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U.S. appeals court dismisses Ernest Lee Johnson case

A U.S. Court of Appeals has dismissed an appeal by convicted killer Ernest Lee Johnson, sending his case back to the Western District Court of Missouri.

Johnson was scheduled to be executed in November, but was granted a stay by the U.S. Supreme Court. The convicted murderer had filed an appeal to halt his execution, citing the Eighth Amendment’s prohibition of “cruel and unusual punishment.” Johnson’s attorneys claim the drug could cause painful seizures due to a tumor on Johnson’s brain and scarring on the brain due to surgery.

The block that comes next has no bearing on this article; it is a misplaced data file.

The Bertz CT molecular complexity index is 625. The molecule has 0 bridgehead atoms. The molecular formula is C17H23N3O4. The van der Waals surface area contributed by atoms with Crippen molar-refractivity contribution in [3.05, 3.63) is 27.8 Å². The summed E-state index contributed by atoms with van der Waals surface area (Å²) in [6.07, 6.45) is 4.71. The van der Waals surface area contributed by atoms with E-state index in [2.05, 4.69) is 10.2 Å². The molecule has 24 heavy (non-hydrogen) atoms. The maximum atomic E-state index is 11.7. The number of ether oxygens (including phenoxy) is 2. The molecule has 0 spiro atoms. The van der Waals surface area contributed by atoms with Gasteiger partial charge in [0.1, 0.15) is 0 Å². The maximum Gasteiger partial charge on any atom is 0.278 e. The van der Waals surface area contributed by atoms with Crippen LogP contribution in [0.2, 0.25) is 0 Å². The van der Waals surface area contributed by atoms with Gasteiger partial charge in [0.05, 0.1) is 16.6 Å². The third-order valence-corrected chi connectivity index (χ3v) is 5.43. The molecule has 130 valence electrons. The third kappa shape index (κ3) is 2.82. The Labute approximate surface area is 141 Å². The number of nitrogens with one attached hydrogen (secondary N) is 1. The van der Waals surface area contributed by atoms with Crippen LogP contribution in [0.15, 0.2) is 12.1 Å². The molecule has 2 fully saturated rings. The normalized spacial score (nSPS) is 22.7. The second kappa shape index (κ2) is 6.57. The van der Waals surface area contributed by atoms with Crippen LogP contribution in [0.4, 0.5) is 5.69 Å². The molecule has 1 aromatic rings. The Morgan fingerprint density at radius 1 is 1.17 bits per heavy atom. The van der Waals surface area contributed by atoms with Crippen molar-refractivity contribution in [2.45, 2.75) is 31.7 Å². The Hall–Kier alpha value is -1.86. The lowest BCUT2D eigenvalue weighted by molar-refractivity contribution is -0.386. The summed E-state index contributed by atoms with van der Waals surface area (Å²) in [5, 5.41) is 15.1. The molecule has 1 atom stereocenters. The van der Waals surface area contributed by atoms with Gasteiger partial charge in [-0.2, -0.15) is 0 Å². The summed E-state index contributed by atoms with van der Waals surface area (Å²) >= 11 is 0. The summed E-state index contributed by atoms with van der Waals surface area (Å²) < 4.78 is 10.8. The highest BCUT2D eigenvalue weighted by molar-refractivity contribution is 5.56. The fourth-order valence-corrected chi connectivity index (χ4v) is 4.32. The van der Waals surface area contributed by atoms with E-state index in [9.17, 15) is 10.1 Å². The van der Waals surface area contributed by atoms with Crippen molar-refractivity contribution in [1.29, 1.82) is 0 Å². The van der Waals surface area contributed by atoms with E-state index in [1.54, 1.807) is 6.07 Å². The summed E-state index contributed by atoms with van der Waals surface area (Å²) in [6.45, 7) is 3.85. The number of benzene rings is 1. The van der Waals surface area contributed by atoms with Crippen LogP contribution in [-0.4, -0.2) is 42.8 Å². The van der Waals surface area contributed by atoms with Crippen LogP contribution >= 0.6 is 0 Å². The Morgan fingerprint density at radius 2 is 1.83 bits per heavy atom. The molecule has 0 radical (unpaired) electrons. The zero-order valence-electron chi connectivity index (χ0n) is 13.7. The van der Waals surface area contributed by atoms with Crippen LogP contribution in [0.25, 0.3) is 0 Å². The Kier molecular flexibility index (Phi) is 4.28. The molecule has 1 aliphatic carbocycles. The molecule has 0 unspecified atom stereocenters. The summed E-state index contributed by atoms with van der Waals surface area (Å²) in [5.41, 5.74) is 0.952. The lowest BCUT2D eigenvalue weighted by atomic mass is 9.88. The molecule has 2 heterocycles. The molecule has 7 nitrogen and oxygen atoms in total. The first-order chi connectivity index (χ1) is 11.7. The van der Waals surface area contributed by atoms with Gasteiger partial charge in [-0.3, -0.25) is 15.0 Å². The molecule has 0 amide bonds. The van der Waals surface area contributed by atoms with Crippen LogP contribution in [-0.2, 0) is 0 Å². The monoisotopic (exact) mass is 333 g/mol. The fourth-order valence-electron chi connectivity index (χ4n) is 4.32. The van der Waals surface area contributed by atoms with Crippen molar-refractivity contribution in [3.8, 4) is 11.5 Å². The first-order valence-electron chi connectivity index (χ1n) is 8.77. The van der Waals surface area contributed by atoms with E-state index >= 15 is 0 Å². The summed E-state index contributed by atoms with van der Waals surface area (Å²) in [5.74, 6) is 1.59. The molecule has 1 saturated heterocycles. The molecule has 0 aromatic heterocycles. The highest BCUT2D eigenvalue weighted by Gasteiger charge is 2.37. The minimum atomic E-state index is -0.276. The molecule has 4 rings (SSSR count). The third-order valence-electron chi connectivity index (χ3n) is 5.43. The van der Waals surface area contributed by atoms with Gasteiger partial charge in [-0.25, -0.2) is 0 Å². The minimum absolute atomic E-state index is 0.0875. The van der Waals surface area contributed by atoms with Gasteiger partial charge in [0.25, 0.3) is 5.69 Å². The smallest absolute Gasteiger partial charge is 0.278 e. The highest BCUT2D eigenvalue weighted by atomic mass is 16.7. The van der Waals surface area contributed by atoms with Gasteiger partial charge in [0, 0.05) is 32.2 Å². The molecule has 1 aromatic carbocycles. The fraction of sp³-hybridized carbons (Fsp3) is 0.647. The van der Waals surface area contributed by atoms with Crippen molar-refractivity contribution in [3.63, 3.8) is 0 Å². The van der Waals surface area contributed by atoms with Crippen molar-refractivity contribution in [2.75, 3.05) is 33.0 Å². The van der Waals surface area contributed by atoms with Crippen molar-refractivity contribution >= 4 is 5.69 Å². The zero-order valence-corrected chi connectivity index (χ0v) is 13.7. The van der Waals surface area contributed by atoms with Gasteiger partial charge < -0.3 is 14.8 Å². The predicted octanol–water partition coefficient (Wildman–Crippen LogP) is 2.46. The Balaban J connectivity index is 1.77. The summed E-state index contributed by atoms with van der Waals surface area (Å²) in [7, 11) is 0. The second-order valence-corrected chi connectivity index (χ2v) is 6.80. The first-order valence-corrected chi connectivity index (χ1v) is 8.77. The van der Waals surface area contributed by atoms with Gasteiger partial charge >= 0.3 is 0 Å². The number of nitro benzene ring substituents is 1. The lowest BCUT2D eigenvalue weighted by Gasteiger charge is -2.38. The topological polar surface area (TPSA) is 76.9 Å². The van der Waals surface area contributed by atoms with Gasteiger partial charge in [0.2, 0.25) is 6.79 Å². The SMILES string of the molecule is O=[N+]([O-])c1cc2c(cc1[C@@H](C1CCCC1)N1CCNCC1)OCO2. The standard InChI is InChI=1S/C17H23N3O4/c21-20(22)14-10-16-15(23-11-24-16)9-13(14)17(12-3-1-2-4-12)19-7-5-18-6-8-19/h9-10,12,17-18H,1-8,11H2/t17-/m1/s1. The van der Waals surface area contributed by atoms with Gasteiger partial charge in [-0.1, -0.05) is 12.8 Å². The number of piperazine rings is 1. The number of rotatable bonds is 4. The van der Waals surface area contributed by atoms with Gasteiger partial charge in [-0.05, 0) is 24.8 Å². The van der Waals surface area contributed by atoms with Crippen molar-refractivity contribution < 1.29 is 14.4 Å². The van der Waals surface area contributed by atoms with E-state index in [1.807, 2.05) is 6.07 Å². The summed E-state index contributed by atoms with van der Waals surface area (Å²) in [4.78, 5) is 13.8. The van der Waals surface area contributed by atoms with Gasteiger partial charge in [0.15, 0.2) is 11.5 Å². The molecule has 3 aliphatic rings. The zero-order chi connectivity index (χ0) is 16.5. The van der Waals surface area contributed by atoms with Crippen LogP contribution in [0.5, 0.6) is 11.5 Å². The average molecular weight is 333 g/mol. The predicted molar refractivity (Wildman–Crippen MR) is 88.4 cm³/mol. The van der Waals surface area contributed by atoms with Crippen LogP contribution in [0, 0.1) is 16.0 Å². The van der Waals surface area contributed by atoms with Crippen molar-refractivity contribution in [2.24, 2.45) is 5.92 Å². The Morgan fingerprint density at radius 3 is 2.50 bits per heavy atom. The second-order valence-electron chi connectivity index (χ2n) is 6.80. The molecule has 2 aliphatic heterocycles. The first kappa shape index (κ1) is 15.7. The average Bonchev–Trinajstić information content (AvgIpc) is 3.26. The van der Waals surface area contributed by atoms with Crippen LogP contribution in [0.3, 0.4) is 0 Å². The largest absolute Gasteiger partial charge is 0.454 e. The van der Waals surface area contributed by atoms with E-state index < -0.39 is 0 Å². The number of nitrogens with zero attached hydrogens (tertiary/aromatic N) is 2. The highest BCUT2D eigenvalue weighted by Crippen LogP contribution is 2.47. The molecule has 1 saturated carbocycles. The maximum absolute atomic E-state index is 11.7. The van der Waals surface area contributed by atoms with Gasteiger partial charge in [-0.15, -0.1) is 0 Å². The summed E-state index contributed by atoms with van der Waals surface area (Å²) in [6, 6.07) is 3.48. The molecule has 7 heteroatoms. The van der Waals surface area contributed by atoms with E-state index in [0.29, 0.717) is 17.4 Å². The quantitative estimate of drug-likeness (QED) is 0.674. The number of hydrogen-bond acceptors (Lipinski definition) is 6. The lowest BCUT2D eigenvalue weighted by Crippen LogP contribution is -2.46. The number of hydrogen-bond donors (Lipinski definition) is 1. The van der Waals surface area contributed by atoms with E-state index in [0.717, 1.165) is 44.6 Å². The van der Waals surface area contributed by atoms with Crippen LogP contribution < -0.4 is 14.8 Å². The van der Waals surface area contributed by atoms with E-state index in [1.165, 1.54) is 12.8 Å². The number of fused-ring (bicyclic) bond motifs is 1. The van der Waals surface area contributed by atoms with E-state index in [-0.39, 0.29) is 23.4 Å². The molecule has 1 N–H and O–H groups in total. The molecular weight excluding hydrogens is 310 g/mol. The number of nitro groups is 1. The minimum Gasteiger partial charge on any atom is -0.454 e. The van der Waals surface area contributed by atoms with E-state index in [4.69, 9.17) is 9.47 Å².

The Western District Court dismissed Johnson’s appeal, claiming he failed to establish a reasonable alternative to lethal injection. The court dismissed his appeal without prejudice, meaning Johnson could file again, provided he fixes his original appeal. The court also tried to invoke a federal rule, termed “54b,” essentially giving Johnson more time to amend his claim.

On Monday, theEighth DistrictU.S. Court of Appeals determined the federal rule wasn’t valid in this case, and that it could not make a ruling on Johnson’s appeal because the district court’s rule was not final, and the district court had given no indication that its decision was the end of the case.

Because the state has not established a new execution date, Johnson can amend his appeal “without the pressure of a scheduled execution.”

You can read the Eight District U.S. Court of Appeals decision here.

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